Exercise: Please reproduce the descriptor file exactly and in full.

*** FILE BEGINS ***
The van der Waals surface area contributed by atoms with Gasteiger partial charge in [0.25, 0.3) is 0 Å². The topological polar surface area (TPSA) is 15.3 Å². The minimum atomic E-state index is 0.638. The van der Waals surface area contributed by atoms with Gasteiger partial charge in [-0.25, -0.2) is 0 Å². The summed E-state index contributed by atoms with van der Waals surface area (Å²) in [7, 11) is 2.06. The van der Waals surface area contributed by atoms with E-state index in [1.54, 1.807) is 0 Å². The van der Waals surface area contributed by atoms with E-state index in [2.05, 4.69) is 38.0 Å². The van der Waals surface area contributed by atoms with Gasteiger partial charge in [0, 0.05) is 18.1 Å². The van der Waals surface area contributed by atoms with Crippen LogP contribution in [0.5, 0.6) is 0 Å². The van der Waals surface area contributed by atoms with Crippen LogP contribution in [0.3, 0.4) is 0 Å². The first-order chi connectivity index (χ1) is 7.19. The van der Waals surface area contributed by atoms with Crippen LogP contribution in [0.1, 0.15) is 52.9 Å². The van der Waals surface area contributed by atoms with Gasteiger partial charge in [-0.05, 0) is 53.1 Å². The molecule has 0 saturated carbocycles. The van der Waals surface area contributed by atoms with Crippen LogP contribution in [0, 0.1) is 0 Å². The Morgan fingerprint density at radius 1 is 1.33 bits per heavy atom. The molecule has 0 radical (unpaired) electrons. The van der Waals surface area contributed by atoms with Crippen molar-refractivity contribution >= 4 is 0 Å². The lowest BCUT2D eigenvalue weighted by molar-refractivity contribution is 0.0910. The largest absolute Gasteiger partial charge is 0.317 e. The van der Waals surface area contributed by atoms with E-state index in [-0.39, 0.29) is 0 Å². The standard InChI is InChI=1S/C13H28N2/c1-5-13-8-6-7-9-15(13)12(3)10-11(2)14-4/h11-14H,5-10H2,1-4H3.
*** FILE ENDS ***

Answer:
The van der Waals surface area contributed by atoms with Gasteiger partial charge in [0.25, 0.3) is 0 Å². The topological polar surface area (TPSA) is 15.3 Å². The minimum atomic E-state index is 0.638. The van der Waals surface area contributed by atoms with Gasteiger partial charge in [-0.25, -0.2) is 0 Å². The summed E-state index contributed by atoms with van der Waals surface area (Å²) in [7, 11) is 2.06. The van der Waals surface area contributed by atoms with E-state index in [1.54, 1.807) is 0 Å². The van der Waals surface area contributed by atoms with E-state index in [2.05, 4.69) is 38.0 Å². The van der Waals surface area contributed by atoms with Gasteiger partial charge in [0, 0.05) is 18.1 Å². The van der Waals surface area contributed by atoms with Crippen LogP contribution in [0.5, 0.6) is 0 Å². The van der Waals surface area contributed by atoms with Crippen LogP contribution in [0.3, 0.4) is 0 Å². The first-order chi connectivity index (χ1) is 7.19. The van der Waals surface area contributed by atoms with Crippen LogP contribution in [0.1, 0.15) is 52.9 Å². The van der Waals surface area contributed by atoms with Gasteiger partial charge in [-0.05, 0) is 53.1 Å². The molecule has 0 saturated carbocycles. The van der Waals surface area contributed by atoms with Crippen LogP contribution in [0, 0.1) is 0 Å². The Morgan fingerprint density at radius 1 is 1.33 bits per heavy atom. The molecule has 0 radical (unpaired) electrons. The van der Waals surface area contributed by atoms with Crippen molar-refractivity contribution >= 4 is 0 Å². The lowest BCUT2D eigenvalue weighted by molar-refractivity contribution is 0.0910. The largest absolute Gasteiger partial charge is 0.317 e. The van der Waals surface area contributed by atoms with E-state index in [-0.39, 0.29) is 0 Å². The standard InChI is InChI=1S/C13H28N2/c1-5-13-8-6-7-9-15(13)12(3)10-11(2)14-4/h11-14H,5-10H2,1-4H3.